Anger in Troubled Teens and Young Adults
Everyone feels anger. Whether it stems from standing in a long line behind a senior citizen whose attempting to pay with expired war-bonds, or finding out you're highly underappreciated, sci-fi show is getting canceled - we all feel rage at one point or another.
Be that as it may, teenagers and young adults often struggle with handling their inner-rage more so than adults. In fact, there are millions of American young adults and adolescents, from all walks of life, who are incapable of controlling their anger, whatsoever. Needless to say, these young men and women require treatment for their lack of emotional control.
Teens and Young Adult Anger Management Issues | A Very Common, But Very Serious Issue
It’s Important to remember that young people who are incapable of dealing with their anger, actually suffer from a serious emotional disorder - one that if left unchecked, can result in devastating, life-altering consequences.
For parents of teens and young adults with anger management issues, It is not uncommon to feel hopeless and defeated. As dedicated as these moms and dads may be, they feel overwhelmed by constantly fearing for their child’s safety, as well as the safety of those around them. Even worse, these parents are terrifyingly stumped as to how to help their son or daughter overcome their debilitating, anger.
If you happen to be the loving parent of an angry, aggressive, or out-of-control young person, it is critical to respond to your child’s problematic behavior in a proactive manner. After all, ( like most of life’s most challenging of obstacles) there is a right way and a wrong way to respond to your child’s anger issues.
The Wrong Way To Handle Adolescent Anger
Unfortunately, parents of angry teens often respond with intimidation or punishment to put a stop to their child’s behavior. While this style of parenting may be useful in temporarily curbing a child’s outburst, it does not, in fact, teach the child how to actually identify the root cause of their anger - an invaluable skill which allows a person to overcome deep-rooted, underlying issues that can directly cause (or worsen) psychological problems.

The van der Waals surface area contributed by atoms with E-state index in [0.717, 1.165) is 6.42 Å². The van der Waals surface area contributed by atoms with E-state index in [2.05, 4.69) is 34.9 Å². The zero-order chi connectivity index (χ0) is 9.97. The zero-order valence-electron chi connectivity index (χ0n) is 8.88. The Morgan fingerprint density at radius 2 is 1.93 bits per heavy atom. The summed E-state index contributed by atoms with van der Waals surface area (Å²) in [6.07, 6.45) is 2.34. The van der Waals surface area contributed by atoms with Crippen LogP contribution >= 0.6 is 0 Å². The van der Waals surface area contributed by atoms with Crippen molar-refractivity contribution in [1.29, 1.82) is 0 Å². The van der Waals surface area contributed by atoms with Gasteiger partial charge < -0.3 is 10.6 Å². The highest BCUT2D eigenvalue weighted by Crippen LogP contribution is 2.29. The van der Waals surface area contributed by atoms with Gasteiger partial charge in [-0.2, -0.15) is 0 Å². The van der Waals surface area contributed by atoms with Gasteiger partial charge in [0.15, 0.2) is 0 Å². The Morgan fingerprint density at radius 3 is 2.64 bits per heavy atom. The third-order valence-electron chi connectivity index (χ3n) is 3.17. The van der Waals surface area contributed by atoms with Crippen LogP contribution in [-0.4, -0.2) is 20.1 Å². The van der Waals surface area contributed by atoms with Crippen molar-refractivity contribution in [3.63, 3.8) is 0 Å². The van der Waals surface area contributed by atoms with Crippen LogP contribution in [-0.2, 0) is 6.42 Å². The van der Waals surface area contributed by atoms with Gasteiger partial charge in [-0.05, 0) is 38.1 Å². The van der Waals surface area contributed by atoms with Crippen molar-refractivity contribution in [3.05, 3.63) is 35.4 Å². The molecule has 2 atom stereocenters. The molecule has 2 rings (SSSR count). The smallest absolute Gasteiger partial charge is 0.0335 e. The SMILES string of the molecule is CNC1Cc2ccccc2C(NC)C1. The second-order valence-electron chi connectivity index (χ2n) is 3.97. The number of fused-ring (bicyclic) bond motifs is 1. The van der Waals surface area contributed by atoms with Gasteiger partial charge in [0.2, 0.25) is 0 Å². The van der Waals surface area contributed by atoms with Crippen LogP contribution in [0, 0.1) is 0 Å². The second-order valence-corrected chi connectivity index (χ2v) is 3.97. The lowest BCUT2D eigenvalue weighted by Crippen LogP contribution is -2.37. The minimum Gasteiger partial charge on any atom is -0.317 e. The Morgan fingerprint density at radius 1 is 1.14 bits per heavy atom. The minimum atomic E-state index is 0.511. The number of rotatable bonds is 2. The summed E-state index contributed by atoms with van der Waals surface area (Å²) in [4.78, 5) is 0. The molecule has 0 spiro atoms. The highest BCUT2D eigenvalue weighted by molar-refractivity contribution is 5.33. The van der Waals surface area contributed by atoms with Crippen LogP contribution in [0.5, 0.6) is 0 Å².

Moreover, It’s crucial for parents of a clinically-angry, young person to abstain from overly punishing their son or daughter for having an emotional disorder, especially if their disorder is related to anger management issues. Essentially, by constantly punishing a child for their inability to handle difficult emotions, a parent is only re-affirming their child’s already damaged self-image and confidence - which will, of course, only exacerbate their anger issues.
… Helping a Child Overcome Anger Takes Love and Patience…
It is imperative for parents and authority figures to take the time to teach struggling young people healthy ways in which they can manage their anger. By teaching our nation’s young to proactively navigate situations that set them off, we can further prevent potential pain and suffering that often ensues after their rage-filled outburst.
Tips for Parents of Angry Teens and Young Adults
While raising an angry teen is daunting, it isn’t impossible. If you are the parent of an angry young person, don’t let your parental difficulties ahead overwhelm you. Instead of attempting to reach the summit in one giant leap, understand the journey of helping your child is one to be taken step-by-step.
The first step of your arduous, parental journey? Teach your child to identify his or her ‘anger triggers.’ Once they can isolate the words, behaviors, or situations that signal the beginnings of anger, they can begin taking the necessary steps to prevent outbursts and limit angry responses.
After identifying your child’s anger-triggers, one of the most valuable tools that you can teach your teenager or young adult child, is the five-second rule. Initially, this will undoubtedly be met with an incredulous look and an impatient rolling of the eyes. Be patient, and explain that, while the ‘take five seconds’ tool sounds like the dialogue of a corny after-school special, taking five seconds to breathe can prevent your child from ruining their life.
Worried About Your Child’s Future? Fear Not, We’re Here To Help!
Below is a simple list of steps to take with your son or daughter to begin learning how to work together to overcome anger and its negative consequences.
- Identify what words, behaviors, situations lead to anger.
- Teach five-second rule and consequential thinking.
- Discuss healthy ways to express anger.
- Ensure your responses are helpful and not intended to escalate these situations.
- If possible after and angry outburst, work backward through the problem.
- Lastly, remember emotion and behavior are different. You can validate their anger without condoning their behavior.
These simple steps are just a start, but they can help you and your child work through these difficult situations. By taking the time to teach teens how to process their emotions in a healthy manner, we help prevent a multitude of consequences. Even if they do not appreciate the attention now, it will help them more than they know.
Additional Writing Credits: Trevor Yoho